Local Court Bail
The bail laws in NSW are governed by the Bail Act 2013 (NSW).
The first bail consideration usually occurs at a police station after someone is charged. The police will form a view (based on the the factors below) whether they should refuse or grantbail.
If a person is refused bail by the police the person must be brought before a court as soon as practicable.
In order to receive bail the accused person (“the applicant”) must make a release application before a magistrate. The magistrate will adopt a risk management approach to determine whether or not bail is appropriate. This is known as the “unacceptable risk” test.
The “unacceptable risk” test requires the court to first determine whether an applicant poses bail concerns. Next, the court will consider whether these bail concerns can be adequately addressed by imposing bail conditions. The court will then make an overall assessment as to whether the applicant poses an “unacceptable risk”. If the magistrate concludes there is an unacceptable risk, bail is refused. If the magistrate concludes there is no unacceptable risk, bail will be granted with or without conditions depending on the bail concerns present in each case.
What are “bail concerns”
A “bail concern” is a concern that if the applicant is released from custody they will:
- Fail to appear at any court proceedings for the offence
- Commit a serious offence
- Endanger the safety of victims, individuals or the community; or
Factors relevant in considering bail concerns
In determining the issue of bail concerns, the Magistrate may consider the following matters:
- The accused person’s background, including criminal history, circumstances and community ties,
- The nature and seriousness of the offence,
- The strength of the prosecution case,
- Whether the accused person has a history of violence,
- Whether the accused person has previously committed a serious offence while on bail,
- whether the accused person has a history of compliance or non-compliance with bail acknowledgments, bail conditions, apprehended violence orders, parole orders or good behaviour bonds,
- whether the accused person has any criminal associations,
- the length of time the accused person is likely to spend in custody if bail is refused,
- the likelihood of a custodial sentence being imposed if the accused person is convicted of the offence,
- if the accused person has been convicted of the offence and proceedings on an appeal against conviction or sentence are pending before a court, whether the appeal has a reasonably arguable prospect of success,
- any special vulnerability or needs the accused person has including because of youth, being an Aboriginal or Torres Strait Islander, or having a cognitive or mental health impairment,
- the need for the accused person to be free to prepare for his or her appearance in court or to obtain legal advice,
- the need for the accused person to be free for any other lawful reason,
- The conduct of the accused person towards any victim of the offence, or any family member of a victim, after the offence,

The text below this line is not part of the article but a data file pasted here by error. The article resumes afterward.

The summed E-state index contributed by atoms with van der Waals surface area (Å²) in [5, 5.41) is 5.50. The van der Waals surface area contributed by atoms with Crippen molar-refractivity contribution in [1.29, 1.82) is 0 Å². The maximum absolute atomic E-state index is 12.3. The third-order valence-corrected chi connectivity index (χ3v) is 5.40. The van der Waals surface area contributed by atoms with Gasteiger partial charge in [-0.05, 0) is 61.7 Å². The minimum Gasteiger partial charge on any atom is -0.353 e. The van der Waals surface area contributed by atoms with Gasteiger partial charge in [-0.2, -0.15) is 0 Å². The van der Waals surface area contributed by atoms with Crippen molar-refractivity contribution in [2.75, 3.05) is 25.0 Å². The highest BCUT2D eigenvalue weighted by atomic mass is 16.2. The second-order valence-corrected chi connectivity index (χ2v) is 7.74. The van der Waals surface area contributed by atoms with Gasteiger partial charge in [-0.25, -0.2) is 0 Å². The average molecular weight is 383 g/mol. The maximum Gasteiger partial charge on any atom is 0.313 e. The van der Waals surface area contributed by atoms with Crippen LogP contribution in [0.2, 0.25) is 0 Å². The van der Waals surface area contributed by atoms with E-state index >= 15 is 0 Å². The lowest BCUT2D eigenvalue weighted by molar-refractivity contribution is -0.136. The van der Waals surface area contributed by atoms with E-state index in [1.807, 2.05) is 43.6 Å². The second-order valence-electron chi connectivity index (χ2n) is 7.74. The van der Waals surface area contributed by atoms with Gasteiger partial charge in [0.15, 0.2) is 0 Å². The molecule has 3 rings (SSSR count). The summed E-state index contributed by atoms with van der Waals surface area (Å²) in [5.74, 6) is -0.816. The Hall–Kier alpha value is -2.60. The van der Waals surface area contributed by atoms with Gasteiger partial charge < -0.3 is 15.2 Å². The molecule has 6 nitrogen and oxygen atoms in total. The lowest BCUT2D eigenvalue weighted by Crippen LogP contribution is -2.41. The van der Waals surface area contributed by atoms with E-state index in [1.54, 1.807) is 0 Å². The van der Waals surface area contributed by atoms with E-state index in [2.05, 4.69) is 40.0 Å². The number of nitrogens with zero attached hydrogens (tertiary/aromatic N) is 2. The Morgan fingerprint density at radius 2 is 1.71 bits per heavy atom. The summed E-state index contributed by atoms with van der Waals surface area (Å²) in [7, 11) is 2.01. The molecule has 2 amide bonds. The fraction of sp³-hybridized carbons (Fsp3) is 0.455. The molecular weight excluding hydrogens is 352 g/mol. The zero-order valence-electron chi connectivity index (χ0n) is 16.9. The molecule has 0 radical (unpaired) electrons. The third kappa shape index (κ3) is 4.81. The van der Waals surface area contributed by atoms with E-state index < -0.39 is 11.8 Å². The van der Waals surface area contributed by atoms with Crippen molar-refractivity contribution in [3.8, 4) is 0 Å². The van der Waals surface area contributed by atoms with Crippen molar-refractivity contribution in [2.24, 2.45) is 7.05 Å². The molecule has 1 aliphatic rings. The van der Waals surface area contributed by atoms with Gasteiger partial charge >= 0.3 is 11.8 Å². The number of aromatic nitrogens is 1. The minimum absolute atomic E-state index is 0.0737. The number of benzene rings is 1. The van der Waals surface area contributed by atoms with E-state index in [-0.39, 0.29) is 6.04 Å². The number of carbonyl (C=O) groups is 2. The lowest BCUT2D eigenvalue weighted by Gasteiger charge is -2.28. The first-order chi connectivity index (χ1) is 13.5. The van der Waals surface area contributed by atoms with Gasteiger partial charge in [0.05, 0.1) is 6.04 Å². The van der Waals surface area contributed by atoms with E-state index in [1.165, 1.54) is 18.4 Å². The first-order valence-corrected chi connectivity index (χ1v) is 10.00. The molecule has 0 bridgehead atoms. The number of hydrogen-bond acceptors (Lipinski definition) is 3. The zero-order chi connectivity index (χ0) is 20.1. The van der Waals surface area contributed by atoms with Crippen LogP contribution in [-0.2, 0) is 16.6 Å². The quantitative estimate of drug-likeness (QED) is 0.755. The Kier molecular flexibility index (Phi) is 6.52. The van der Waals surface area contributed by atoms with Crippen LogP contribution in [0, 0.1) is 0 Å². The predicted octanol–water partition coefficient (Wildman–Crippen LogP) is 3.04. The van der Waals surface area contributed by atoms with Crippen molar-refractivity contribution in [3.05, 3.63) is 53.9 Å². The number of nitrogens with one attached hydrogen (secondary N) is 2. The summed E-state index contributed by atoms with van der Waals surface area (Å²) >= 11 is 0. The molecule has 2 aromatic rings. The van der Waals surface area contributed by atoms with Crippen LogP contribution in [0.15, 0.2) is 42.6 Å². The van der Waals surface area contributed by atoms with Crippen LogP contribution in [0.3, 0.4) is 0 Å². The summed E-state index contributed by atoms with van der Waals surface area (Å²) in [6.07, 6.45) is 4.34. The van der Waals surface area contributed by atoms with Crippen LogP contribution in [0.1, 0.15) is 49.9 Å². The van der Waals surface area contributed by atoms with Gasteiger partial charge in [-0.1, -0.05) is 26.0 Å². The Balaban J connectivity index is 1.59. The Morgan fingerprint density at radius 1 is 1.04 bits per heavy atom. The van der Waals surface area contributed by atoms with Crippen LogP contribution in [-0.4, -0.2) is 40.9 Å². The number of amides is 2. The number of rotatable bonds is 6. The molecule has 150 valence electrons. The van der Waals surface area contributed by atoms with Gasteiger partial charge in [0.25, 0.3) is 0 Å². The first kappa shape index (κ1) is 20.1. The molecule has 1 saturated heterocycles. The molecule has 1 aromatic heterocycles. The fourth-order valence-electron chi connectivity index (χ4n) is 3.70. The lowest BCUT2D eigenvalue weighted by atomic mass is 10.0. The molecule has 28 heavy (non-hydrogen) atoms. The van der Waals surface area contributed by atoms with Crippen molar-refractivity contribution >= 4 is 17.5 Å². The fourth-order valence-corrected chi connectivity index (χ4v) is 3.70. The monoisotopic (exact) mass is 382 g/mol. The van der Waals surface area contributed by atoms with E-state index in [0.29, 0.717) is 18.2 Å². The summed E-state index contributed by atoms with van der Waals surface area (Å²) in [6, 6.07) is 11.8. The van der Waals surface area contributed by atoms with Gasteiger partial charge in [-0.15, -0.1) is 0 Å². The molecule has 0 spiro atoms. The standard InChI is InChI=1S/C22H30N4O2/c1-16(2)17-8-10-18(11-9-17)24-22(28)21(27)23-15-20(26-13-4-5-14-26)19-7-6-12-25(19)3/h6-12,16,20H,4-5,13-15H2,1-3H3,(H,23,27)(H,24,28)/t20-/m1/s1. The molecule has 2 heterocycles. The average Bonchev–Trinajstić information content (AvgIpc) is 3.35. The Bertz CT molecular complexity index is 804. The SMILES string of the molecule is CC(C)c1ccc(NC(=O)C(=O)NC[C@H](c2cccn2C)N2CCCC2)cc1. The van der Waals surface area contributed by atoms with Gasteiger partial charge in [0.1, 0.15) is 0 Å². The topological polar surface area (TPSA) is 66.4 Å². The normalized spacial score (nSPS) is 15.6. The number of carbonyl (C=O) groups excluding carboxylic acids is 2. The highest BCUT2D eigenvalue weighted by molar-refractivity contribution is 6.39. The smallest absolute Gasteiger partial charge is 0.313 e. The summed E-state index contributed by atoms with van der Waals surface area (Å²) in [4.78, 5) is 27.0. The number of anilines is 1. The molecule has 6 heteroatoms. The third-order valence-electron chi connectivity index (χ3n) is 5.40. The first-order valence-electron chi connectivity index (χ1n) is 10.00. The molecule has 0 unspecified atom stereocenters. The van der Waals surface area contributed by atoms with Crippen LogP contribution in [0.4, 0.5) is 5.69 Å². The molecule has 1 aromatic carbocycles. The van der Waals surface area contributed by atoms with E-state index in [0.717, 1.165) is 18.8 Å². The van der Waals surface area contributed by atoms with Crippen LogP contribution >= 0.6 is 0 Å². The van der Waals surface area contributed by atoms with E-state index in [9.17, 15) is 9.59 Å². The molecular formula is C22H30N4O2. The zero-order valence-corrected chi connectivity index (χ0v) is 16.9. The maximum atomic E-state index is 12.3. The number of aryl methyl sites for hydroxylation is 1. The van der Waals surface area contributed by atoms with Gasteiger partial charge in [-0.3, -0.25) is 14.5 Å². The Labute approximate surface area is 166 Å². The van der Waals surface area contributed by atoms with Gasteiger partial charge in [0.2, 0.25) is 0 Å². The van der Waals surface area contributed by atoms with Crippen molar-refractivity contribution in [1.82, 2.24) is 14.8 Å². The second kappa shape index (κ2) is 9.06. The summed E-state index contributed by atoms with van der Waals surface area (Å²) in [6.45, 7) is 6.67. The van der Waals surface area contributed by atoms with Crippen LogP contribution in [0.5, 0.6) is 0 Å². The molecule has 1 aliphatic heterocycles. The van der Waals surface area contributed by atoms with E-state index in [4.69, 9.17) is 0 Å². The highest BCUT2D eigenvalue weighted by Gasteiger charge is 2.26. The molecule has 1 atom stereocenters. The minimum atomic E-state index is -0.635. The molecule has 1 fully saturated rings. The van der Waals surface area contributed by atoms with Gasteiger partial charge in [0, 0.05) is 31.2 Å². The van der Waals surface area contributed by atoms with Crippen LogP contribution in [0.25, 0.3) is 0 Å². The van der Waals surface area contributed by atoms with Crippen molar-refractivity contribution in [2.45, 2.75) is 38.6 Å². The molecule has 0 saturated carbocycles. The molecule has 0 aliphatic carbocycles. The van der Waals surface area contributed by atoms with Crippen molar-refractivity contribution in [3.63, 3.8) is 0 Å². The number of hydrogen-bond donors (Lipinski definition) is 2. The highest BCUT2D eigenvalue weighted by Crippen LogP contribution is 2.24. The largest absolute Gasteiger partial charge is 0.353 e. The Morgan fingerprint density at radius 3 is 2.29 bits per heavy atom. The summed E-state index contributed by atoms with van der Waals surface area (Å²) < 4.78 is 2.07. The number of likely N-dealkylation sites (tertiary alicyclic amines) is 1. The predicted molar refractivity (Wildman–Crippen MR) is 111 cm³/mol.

- in the case of a serious offence, the views of any victim of the offence or any family member of a victim (if available to the bail authority), to the extent relevant to a concern that the accused person could, if released from custody, endanger the safety of victims, individuals or the community,
- the bail conditions that could reasonably be imposed to address any bail concerns in accordance with section 20A.
- whether the offence is of a sexual or violent nature or involves the possession or use of an offensive weapon or instrument within the meaning of the Crimes Act 1900,
- the likely effect of the offence on any victim and on the community generally,
- the number of offences likely to be committed or for which the person has been granted bail or released on parole.
The magistrate may then consider whether there are any bail conditions that could reasonably be imposed to address any bail concerns. Bail conditions must be:
- Reasonably necessary to address a bail concern
- Reasonable and proportionate to the offence for which bail is granted
- Appropriate to a bail concern
- No more onerous than necessary to address a bail concern
It must also be reasonably practicable for the applicant to comply with the bail condition and there must be reasonable grounds to believe that the applicant will comply with the condition.
Some common bail conditions include:
- Report to police every day
- Live at a specific address
- Obey a curfew
- Not associate with certain people
- Not go within a certain distance of a specific place
- Surrender your passport
Determining whether there is a “unacceptable risk”
There is an unacceptable risk mandating the refusal of bail if:
- The magistrate concludes that there are no bail conditions that could be reasonably imposed to address any of the bail concerns.
There is not an unacceptable risk and the person must be released if :
- there are no bail concerns; OR
- There are bail concerns but conditions can be reasonably imposed to address these bail concerns
If there is no unacceptable risk, the applicant can be released with or without bail conditions, without bail, or by the magistrate dispensing with bail.
“Show Cause” Offences
For certain serious offences, an applicant must show cause why his or her detention is not justified.
If the applicant fails to show cause, bail must be refused.
If the applicant shows cause, the magistrate must then consider any bail concerns, bail conditions and whether there is an unacceptable risk (as above).
If the magistrate refuses to grant bail
If the magistrate refuses to grant a person bail they may make an application to the Supreme Court for bail.FREE ENQUIRY NOW